Of course you need skills to get considered for employment but to land a job one could argue they aren’t nearly as important as you think. Cosmetics giant L’Oreal recently began assessing sales people for emotional intelligence (EQ) during their hiring process. They found that those with a high EQ score outsold their peers by $90,000. Additionally turnover among those with high EQ scores was 63% less than those hired through traditional methods.
Naturally I’m sure the final pool of people from which L’Oreal chose their next sales person all had prior sales experience. Can we not deduct from this case study though that the most experienced candidates didn’t always get the job and that someone who had less experience but a high EQ score did?
Beyond the EQ score used in hiring, we find further evidence that a high level of skills is not the determining factor for employment. Business Insider recently ran an article featuring the favorite interview question of 9 CEOs. I have included the questions below and ask for you to tell me how many of them relate directly to someone’s skills.
“On a scale of 1 to 10, how weird are you?” Tony Hsieh, CEO – Zappos
“Tell me about the time you realized you had the power to do something meaningful.” Simon Anderson, CEO – Dreamhost
“How would you describe yourself in one word?” Dara Richardson-Heron, CEO – YWCA
“What would you do in the event of a Zombie Apocalypse?” Ashley Morris, CEO – Capriotti’s Sandwich Shop
“Tell me about the last person you fired.” Marc Barros, CEO – Contour
“Tell me about your failures.” Jenny Ming, CEO – Charlotte Russe
“What was the last costume you wore?” Dave Gilboa & Neil Blumenthal, CEOs – Warby Parker
“Tell me about your crowning achievement.” Lou Adler, CEO – The Adler Group
“Tell me about your last project. Who was involved and what was the biggest challenge?” Jane Eggers, CEO – Spreadshirt
I suppose that while detailing how one would survive a zombie apocalypse a job candidate might list the skills necessary to ensure their survival but sandwich making and customer service is probably not one of them.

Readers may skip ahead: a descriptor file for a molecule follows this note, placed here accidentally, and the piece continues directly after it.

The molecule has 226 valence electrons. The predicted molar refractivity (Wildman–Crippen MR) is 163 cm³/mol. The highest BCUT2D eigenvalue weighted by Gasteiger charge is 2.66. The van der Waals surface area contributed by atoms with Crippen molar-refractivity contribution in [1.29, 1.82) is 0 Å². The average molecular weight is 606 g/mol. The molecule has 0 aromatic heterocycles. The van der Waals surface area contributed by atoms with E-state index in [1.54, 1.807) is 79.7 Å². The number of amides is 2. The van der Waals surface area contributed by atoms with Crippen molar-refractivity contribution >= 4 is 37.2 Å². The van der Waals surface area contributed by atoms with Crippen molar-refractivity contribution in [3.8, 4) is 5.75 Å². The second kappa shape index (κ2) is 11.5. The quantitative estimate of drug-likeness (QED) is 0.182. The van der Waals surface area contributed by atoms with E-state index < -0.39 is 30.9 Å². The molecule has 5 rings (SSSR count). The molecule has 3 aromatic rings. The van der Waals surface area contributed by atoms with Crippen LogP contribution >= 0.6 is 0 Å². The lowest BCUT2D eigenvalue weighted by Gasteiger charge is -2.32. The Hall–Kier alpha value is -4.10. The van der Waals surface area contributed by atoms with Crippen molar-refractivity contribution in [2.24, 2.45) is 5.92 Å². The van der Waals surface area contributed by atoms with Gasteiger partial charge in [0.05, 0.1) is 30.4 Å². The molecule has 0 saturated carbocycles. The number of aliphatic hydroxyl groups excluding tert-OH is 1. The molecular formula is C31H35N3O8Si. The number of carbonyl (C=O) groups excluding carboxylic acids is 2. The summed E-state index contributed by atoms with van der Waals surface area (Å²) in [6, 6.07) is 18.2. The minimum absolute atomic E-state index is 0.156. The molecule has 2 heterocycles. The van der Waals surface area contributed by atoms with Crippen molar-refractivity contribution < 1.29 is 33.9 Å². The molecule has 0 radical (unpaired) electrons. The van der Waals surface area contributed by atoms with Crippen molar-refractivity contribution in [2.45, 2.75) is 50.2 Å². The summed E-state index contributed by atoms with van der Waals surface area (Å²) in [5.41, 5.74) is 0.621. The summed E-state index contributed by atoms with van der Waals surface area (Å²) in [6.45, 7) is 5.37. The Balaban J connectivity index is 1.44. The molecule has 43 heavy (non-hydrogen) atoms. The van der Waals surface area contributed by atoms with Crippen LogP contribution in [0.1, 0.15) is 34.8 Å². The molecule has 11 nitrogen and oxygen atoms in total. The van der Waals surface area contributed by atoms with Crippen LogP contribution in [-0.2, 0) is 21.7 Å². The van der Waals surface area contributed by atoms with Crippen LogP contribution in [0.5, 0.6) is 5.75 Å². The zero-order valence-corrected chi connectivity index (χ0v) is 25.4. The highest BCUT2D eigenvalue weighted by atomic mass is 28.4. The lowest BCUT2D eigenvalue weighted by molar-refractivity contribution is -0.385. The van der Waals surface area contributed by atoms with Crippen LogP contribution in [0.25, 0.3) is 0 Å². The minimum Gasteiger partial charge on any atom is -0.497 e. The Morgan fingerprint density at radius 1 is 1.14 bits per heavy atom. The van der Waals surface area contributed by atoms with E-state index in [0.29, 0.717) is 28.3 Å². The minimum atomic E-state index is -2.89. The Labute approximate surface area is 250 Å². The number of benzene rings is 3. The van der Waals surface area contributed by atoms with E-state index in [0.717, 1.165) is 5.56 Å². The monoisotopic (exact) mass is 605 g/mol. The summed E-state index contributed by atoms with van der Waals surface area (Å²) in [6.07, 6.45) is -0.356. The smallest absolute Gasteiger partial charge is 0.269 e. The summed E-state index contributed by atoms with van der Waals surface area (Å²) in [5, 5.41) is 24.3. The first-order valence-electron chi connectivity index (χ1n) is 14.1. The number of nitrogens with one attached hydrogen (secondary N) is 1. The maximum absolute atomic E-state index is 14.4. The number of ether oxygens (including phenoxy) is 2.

Many of the questions above have no right or wrong answer. They are asked simply to learn more about the candidate’s personality and potential cultural fit, not their skills.
Moving on, a three year study conducted by LeadershipIQ involving thousands of hiring managers and employees revealed that of the 46% that failed within the first 18 months of being hired, 89% failed for attitudinal reasons, not for skills.
So here’s my question to you the hiring manager. If higher emotional intelligence leads to greater performance and less turnover and if 46% of employees fail within the first 18 months because of their attitude and not skills, how are you going to evaluate your job candidates going forward?
Here’s my question to you the job candidate. If higher emotional intelligence leads to greater performance and less turnover and if 46% of employees fail within the first 18 months because of their attitude and not skills, how are you going to answer questions during your next job interview?
Humans rely on our senses to experience and interpret the world around us. We have evolved over time to use sensory inputs to make judgments about all kinds of things. Is that fruit OK to eat? Is that music something I want to hear more of? Is that car going to stop?
When it comes to hiring, we often deny our senses a full role in the process in ways that could save time and money. If all we do is look at someone’s resume to make a decision about them, are we evaluating them without sense, ie, is our hiring process nonsensical?
The resume certainly isn’t the person. And it may not even be a good representation of the person, just a poor simulacrum, defined as “a slight, unreal, or superficial likeness or semblance.”
Realizing this, some employers chose to bring sense to their hiring, or should we say “a sense”, by employing a phone screen. This begs the question of how much do we learn from each additional sensory experience of a candidate. How insightful and how reliable is each of our five senses in providing information about our world?